DNR QUESTION OF THE WEEK: Ice Safety?
Q: With our unusual winter, what sort of precautions should people take when venturing out onto the frozen lakes and rivers to fish or do other forms of recreation?
A: Ice is never 100 percent safe, even during the coldest winter, so it is always a good idea to check ice conditions by calling a local bait shop or resort before heading out. It is also a good idea to bring along a friend, rope, ice picks, a cell phone and wear a lifejacket. It is never a good idea for anglers or anyone to rely on the calendar to determine whether or not a frozen lake is safe, especially this year. In years past, ice may have been passable by Dec. 20, but with the constant temperature swings, from mild to freezing, the thickness and safety of ice on a lake or river is a concern for either walking or driving. The following ice thickness is recommended for these intended uses: a minimum of four inches of new, clear ice for foot traffic; five inches for ATVs and snowmobiles; and a minimum of eight to 12 inches for cars or small trucks. Local resorts and bait shops can often provide information about ice thickness and point out dangerous areas.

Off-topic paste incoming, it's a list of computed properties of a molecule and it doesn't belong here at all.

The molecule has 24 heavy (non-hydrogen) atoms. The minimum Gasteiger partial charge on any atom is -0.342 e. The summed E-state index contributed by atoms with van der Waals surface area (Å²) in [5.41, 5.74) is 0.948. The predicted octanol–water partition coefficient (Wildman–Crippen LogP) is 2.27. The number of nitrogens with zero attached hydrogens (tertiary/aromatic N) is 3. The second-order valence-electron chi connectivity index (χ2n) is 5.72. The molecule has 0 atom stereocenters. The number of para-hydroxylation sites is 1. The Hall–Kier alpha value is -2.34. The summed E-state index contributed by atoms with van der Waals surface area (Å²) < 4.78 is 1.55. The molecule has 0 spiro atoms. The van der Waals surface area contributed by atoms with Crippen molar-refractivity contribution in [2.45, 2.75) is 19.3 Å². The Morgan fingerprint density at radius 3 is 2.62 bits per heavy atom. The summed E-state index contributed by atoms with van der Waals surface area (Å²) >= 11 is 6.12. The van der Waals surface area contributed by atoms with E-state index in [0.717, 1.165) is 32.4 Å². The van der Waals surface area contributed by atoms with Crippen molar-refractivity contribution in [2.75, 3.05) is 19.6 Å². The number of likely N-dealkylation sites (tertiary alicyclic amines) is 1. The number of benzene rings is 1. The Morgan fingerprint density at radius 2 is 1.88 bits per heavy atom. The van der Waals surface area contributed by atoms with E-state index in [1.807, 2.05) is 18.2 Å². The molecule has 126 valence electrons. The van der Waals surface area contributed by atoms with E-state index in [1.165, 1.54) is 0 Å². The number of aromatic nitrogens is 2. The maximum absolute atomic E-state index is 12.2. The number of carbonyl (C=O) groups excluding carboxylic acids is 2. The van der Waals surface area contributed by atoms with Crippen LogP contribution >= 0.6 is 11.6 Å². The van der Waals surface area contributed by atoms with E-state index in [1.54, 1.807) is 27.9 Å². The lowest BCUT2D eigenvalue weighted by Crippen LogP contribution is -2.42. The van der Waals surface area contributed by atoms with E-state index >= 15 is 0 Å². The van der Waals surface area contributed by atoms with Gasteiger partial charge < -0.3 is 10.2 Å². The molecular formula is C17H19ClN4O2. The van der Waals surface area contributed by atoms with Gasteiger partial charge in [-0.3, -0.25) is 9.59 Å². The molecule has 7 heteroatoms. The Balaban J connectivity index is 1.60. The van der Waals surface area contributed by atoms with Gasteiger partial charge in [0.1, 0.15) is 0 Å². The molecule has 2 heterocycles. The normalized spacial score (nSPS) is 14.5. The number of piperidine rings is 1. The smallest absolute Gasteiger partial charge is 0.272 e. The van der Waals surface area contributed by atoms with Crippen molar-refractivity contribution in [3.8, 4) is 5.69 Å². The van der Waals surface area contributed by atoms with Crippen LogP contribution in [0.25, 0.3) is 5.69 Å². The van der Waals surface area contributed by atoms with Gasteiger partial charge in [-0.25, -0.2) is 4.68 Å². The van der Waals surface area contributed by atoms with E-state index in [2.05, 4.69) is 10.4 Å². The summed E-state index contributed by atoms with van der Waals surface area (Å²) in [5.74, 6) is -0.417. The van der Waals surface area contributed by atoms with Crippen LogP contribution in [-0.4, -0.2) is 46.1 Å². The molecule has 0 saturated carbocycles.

- Tim Smalley, DNR Boat & Water safety specialist